Finally, although the research literature provides no guidance on the issue of class size, it seems reasonable to suppose that larger classes are less negative a factor if working conditions are otherwise conducive to teacher satisfaction. This may imply that policymakers should attempt to determine which measures to increase teachers' job satisfaction are most cost effective and most feasible given demographic realities, labor market considerations and the availability of various resources in their particular state or district.
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Question 5:

What impact does compensation have on the recruitment and retention of teachers?

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Does offering higher salaries increase the quality of teachers who are recruited and retained? How important is teacher compensation in teacher recruitment and retention as compared to other factors?
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The research provides strong support for the conclusion that compensation plays a key role in the recruitment and retention of teachers. Not surprisingly, the research indicates that increasing compensation tends to increase the rate of teacher retention, but this relationship is not a simple one. Compensation has a varying impact on retention depending on other factors such as teachers' gender, level of experience and current job satisfaction. There is moderate evidence that working conditions may, in some cases, trump salary as a factor in teacher retention, and it is the relative salary between districts that is the important consideration. The research evidence is inconclusive as to whether limited career-advancement opportunities in teaching contribute to attrition.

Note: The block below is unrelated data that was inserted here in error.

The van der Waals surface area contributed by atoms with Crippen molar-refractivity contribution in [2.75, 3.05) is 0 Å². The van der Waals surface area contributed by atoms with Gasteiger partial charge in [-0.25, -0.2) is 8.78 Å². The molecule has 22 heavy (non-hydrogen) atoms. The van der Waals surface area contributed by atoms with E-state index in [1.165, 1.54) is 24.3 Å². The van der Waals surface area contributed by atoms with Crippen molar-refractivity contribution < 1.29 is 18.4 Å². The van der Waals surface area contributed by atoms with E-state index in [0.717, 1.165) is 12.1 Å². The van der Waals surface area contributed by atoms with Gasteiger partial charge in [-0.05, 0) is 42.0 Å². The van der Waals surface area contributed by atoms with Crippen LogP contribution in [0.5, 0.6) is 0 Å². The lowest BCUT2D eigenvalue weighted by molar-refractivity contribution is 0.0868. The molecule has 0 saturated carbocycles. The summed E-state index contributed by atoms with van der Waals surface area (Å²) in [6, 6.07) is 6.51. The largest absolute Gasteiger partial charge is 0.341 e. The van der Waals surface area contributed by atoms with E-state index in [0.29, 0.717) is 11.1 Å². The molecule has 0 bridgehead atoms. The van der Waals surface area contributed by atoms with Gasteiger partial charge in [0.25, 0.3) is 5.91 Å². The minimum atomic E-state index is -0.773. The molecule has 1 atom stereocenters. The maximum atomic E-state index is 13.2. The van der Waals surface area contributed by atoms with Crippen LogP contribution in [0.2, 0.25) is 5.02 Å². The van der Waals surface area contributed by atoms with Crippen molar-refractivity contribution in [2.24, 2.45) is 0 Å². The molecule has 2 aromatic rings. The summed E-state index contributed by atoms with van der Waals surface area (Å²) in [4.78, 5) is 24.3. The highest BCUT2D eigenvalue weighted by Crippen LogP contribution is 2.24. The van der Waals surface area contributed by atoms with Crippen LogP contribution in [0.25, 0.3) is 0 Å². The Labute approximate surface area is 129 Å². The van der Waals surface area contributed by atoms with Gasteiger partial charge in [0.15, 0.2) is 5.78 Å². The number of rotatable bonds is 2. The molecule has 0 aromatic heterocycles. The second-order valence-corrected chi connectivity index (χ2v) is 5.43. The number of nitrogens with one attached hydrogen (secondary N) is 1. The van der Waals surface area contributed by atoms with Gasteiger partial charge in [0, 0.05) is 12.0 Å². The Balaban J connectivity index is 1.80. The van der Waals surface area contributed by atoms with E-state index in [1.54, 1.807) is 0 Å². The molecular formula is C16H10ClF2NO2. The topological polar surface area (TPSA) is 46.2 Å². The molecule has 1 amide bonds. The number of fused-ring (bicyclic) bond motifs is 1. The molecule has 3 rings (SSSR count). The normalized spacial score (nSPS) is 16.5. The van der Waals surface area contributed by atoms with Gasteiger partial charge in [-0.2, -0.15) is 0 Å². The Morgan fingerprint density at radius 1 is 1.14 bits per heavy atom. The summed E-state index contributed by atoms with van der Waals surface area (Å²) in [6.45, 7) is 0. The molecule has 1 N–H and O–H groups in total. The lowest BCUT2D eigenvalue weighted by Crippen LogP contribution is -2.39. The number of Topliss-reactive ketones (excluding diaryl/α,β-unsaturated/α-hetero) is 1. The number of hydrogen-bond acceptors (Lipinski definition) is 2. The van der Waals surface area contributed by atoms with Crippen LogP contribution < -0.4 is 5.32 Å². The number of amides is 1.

With regard to teacher recruitment, there is limited evidence of a positive correlation between recruitment and various financial incentives, including compensation. With regard to teacher quality, the research is inconclusive as to whether financial incentives have an impact.

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Policy Implications

Given the complexity of the issue of compensation and the interaction of compensation with other factors such as working conditions and general job satisfaction, drawing the implications of the research for policy is not an easy matter. The clearest recommendation that can be made is for policymakers to ensure teacher salaries in their state or district are comparable to those in neighboring states and districts. The research does not provide any guidance on the issue of differentiated teacher pay or on across-the-board salary increases. It does indicate clearly, however, it is the local labor market that is the determining factor and not national trends.
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Question 6:

What impact do various strategies related to teacher preparation have on teacher recruitment and retention?

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Is there any significant difference between alternative route and traditional route programs in retention rates of the teachers they prepare? What impact does raising preparation program entrance or completion requirements have on the recruitment and retention of teachers?
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The research provides limited support for the modest conclusion that the retention rates of alternative route graduates can be comparable to, and even exceed, that of traditional route graduates. Given the great variation within both types of preparation programs, however, larger generalizations about their relative success cannot be made. The research also provides limited evidence that some alternative programs are successful in recruiting a constituency into teaching that is more diverse ethnically and in age than the profession as a whole.